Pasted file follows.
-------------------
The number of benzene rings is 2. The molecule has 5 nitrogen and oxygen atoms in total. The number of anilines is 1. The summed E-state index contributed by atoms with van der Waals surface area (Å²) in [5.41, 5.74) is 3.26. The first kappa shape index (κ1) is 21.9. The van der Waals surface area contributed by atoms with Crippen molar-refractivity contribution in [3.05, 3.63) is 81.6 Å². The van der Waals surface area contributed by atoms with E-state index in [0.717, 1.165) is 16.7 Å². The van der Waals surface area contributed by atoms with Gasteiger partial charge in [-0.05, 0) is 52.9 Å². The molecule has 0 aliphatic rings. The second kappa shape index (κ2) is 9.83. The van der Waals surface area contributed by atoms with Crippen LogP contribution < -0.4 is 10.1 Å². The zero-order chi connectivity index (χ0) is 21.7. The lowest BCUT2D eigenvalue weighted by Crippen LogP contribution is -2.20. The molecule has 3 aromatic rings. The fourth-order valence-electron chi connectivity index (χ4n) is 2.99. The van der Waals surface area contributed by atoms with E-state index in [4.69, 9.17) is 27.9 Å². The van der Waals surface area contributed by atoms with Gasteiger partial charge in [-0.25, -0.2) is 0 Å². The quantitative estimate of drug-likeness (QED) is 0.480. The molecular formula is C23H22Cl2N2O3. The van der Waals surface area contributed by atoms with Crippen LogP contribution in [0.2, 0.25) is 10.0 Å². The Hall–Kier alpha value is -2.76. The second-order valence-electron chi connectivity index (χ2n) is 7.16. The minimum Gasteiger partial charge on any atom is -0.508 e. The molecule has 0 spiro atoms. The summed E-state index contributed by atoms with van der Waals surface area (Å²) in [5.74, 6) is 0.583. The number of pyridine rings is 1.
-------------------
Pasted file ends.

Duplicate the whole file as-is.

The number of benzene rings is 2. The molecule has 5 nitrogen and oxygen atoms in total. The number of anilines is 1. The summed E-state index contributed by atoms with van der Waals surface area (Å²) in [5.41, 5.74) is 3.26. The first kappa shape index (κ1) is 21.9. The van der Waals surface area contributed by atoms with Crippen molar-refractivity contribution in [3.05, 3.63) is 81.6 Å². The van der Waals surface area contributed by atoms with E-state index in [0.717, 1.165) is 16.7 Å². The van der Waals surface area contributed by atoms with Gasteiger partial charge in [-0.05, 0) is 52.9 Å². The molecule has 0 aliphatic rings. The second kappa shape index (κ2) is 9.83. The van der Waals surface area contributed by atoms with Crippen LogP contribution < -0.4 is 10.1 Å². The zero-order chi connectivity index (χ0) is 21.7. The lowest BCUT2D eigenvalue weighted by Crippen LogP contribution is -2.20. The molecule has 3 aromatic rings. The fourth-order valence-electron chi connectivity index (χ4n) is 2.99. The van der Waals surface area contributed by atoms with E-state index in [4.69, 9.17) is 27.9 Å². The van der Waals surface area contributed by atoms with Gasteiger partial charge in [-0.25, -0.2) is 0 Å². The quantitative estimate of drug-likeness (QED) is 0.480. The molecular formula is C23H22Cl2N2O3. The van der Waals surface area contributed by atoms with Crippen LogP contribution in [0.2, 0.25) is 10.0 Å². The Hall–Kier alpha value is -2.76. The second-order valence-electron chi connectivity index (χ2n) is 7.16. The minimum Gasteiger partial charge on any atom is -0.508 e. The molecule has 0 spiro atoms. The summed E-state index contributed by atoms with van der Waals surface area (Å²) in [5.74, 6) is 0.583. The number of pyridine rings is 1.